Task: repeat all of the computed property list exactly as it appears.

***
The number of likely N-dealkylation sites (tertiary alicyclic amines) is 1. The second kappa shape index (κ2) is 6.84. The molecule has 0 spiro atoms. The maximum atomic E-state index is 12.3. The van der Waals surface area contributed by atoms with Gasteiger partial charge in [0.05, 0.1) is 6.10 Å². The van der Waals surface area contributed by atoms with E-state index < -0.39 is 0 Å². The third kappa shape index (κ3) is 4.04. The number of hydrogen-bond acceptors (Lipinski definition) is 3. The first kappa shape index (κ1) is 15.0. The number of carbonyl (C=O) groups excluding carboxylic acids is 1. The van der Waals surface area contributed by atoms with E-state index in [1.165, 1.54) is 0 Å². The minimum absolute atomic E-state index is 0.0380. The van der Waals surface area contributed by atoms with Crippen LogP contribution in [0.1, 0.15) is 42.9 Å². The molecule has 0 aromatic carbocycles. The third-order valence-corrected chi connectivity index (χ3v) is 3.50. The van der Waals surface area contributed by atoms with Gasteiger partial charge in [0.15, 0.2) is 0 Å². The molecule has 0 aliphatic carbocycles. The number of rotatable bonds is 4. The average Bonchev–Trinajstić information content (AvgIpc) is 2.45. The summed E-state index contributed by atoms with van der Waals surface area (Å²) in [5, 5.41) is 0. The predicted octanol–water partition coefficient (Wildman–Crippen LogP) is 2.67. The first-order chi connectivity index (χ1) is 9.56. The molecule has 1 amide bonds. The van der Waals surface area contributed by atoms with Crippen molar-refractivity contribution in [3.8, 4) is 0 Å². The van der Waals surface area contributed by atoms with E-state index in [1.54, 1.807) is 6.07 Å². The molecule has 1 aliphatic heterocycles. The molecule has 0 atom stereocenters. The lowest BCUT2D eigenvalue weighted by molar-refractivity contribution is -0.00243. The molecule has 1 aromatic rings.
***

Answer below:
The number of likely N-dealkylation sites (tertiary alicyclic amines) is 1. The second kappa shape index (κ2) is 6.84. The molecule has 0 spiro atoms. The maximum atomic E-state index is 12.3. The van der Waals surface area contributed by atoms with Gasteiger partial charge in [0.05, 0.1) is 6.10 Å². The van der Waals surface area contributed by atoms with E-state index < -0.39 is 0 Å². The third kappa shape index (κ3) is 4.04. The number of hydrogen-bond acceptors (Lipinski definition) is 3. The first kappa shape index (κ1) is 15.0. The number of carbonyl (C=O) groups excluding carboxylic acids is 1. The van der Waals surface area contributed by atoms with E-state index in [1.165, 1.54) is 0 Å². The minimum absolute atomic E-state index is 0.0380. The van der Waals surface area contributed by atoms with Crippen LogP contribution in [0.1, 0.15) is 42.9 Å². The molecule has 0 aromatic carbocycles. The third-order valence-corrected chi connectivity index (χ3v) is 3.50. The van der Waals surface area contributed by atoms with Gasteiger partial charge in [0.15, 0.2) is 0 Å². The molecule has 0 aliphatic carbocycles. The number of rotatable bonds is 4. The average Bonchev–Trinajstić information content (AvgIpc) is 2.45. The summed E-state index contributed by atoms with van der Waals surface area (Å²) in [5, 5.41) is 0. The predicted octanol–water partition coefficient (Wildman–Crippen LogP) is 2.67. The first-order chi connectivity index (χ1) is 9.56. The molecule has 1 amide bonds. The van der Waals surface area contributed by atoms with Crippen molar-refractivity contribution in [3.8, 4) is 0 Å². The van der Waals surface area contributed by atoms with E-state index in [1.54, 1.807) is 6.07 Å². The molecule has 1 aliphatic heterocycles. The molecule has 0 atom stereocenters. The lowest BCUT2D eigenvalue weighted by molar-refractivity contribution is -0.00243. The molecule has 1 aromatic rings.